Admittedly, this book is quite useful for a reference concerning matching different food, although many of the matchs look standard, and any chef should know what goes with what. In all cases, it can be a good place to find ideas, or to remember food combinations, and the tables are very clear.
The biggest complaint - to the extent I was about to ask for a replacement or refund, is that, having received the book by mail, I could not notice that the book has rough uncut irregular edges making it impossible to browse through its pages. I also wonder whether I got a faulty or second hand book.
It comes as a surprise as the book deals with presentation and sense-inviting meals (e.g. flat food vs. architectural presentation)
As to the paper quality and the presentation itself, don't expect a great thing: it lacks pictures showing the artistic presentation of the finished plates.Certainly presentation is in my opinion part of food artistry.
39 internautes sur 42 ont trouvé ce commentaire utile
Amalfi Coast Girl
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A serious foodie that has been perfecting her cooking skills for the last 25 years in her home kitchen writes this review. My favorite cookbook is "The Professional Chef" by the Culinary Institute of America. I am also a cookbook collector, with more than 500 books in my cooking library. With the many books in my cookbook collection I find that I am frequently disappointed in my recent purchases. That was not the case with this purchase.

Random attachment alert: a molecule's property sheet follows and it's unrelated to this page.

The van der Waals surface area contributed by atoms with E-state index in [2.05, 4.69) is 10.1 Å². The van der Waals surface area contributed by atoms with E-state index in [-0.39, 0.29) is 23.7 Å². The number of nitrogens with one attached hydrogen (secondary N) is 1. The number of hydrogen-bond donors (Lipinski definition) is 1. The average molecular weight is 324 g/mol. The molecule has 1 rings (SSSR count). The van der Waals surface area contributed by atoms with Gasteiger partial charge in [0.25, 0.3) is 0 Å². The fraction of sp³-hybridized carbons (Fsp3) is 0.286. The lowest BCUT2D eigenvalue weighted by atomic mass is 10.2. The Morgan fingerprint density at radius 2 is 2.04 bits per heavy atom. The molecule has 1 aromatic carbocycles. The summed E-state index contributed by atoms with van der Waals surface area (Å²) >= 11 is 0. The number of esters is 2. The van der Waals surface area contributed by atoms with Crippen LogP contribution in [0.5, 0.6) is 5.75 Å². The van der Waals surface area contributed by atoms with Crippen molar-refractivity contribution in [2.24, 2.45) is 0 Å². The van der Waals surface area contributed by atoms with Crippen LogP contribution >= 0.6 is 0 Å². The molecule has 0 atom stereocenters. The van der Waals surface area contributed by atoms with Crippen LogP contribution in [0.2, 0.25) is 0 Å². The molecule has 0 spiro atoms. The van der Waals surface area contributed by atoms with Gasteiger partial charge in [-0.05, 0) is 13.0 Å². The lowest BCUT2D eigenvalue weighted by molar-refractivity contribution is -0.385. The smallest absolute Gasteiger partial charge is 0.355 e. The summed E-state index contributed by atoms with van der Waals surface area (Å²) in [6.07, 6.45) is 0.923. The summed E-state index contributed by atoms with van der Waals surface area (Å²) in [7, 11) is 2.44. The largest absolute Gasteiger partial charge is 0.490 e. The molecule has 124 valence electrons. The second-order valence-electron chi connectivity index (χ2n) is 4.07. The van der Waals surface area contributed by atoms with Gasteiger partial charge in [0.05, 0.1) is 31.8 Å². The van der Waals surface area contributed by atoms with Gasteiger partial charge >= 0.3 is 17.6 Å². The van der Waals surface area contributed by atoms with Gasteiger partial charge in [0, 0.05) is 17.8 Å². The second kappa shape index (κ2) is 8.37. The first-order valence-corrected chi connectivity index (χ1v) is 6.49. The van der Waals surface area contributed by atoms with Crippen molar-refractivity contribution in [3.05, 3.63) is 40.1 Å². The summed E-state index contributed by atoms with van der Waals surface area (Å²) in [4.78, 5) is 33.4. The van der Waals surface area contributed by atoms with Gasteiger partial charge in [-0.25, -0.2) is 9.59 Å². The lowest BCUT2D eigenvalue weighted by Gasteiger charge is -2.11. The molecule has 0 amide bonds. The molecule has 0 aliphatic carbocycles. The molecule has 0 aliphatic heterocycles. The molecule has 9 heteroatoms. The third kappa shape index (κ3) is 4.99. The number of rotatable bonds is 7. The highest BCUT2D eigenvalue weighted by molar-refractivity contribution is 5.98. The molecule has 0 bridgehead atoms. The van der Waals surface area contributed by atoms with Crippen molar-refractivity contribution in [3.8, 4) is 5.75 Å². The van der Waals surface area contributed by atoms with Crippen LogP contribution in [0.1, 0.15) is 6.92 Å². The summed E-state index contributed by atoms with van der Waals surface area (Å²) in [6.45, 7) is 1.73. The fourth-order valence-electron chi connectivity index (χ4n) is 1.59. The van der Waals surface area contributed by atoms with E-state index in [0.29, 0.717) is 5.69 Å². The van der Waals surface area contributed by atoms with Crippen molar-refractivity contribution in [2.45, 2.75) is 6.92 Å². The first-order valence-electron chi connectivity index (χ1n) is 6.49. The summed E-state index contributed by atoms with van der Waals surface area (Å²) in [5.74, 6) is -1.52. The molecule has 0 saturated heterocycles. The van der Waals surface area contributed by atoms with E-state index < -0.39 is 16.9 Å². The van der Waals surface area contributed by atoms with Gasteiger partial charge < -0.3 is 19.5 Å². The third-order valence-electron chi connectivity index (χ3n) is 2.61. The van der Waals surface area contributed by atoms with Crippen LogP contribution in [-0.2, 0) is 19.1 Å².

I was absolutely blown away by this book. I read the entire book in one sitting, fixating on each new idea. I have never enjoyed another book as much as I have enjoyed this one. If you are one of those people that never follows a recipe as written (guilty as charged) you are going to love this book. This book might just be my new favorite cookbook. Although this book is not a cookbook in the most literal sense of the word, it is more a guide to cooking than a cookbook. Yes, there are recipes in the book, but not as many as a traditional cookbook.
The book is subdivided as follows:
The Chef as Artist
Meet Your Medium
Composing a Dish
a. Why Food Matches
b. Food Matches Made in Heaven
c. Seasoning Matches in Heaven
Composing a Menu
a. Common Accompaniments to Entrees
Evolving a Cuisine
a. The Evolution of Leading Chef's Cuisines
b. Dessert Island Lists
Culinary Art as Communion
The tables that are included in this book are amazing. I have already copied some of the tables and moved them into my kitchen to use this evening with dinner. The table that the authors titled "Flavor Pals" is just wonderful. If you have ever been in the kitchen and wondered if particular spices and/or herbs go together, there is a table that answer those questions. There is another table titled "Flavor Enemies" that is extremely helpful. If you have ever tried to make Sauterne and Oranges because you didn't have peaches and wondered what went wrong, you know there are just some things that don't play well together. The table tells you which combinations are difficult to get right. There are too many tables in the book to discuss them all. But suffice it to say; I think that all the tables are fantastic.
I will be ordering more of these for all my foodie friends that love to cook. This book would help anyone that loves to cook, and doesn't want to be constrained by a recipe. There is a great comment by Todd English that sums up how I feel about recipes, it is as follows, "having to follow a recipe was, to him, like being put on a leash." If this sums up your philosophy, quick buy the book. You will not be sorry.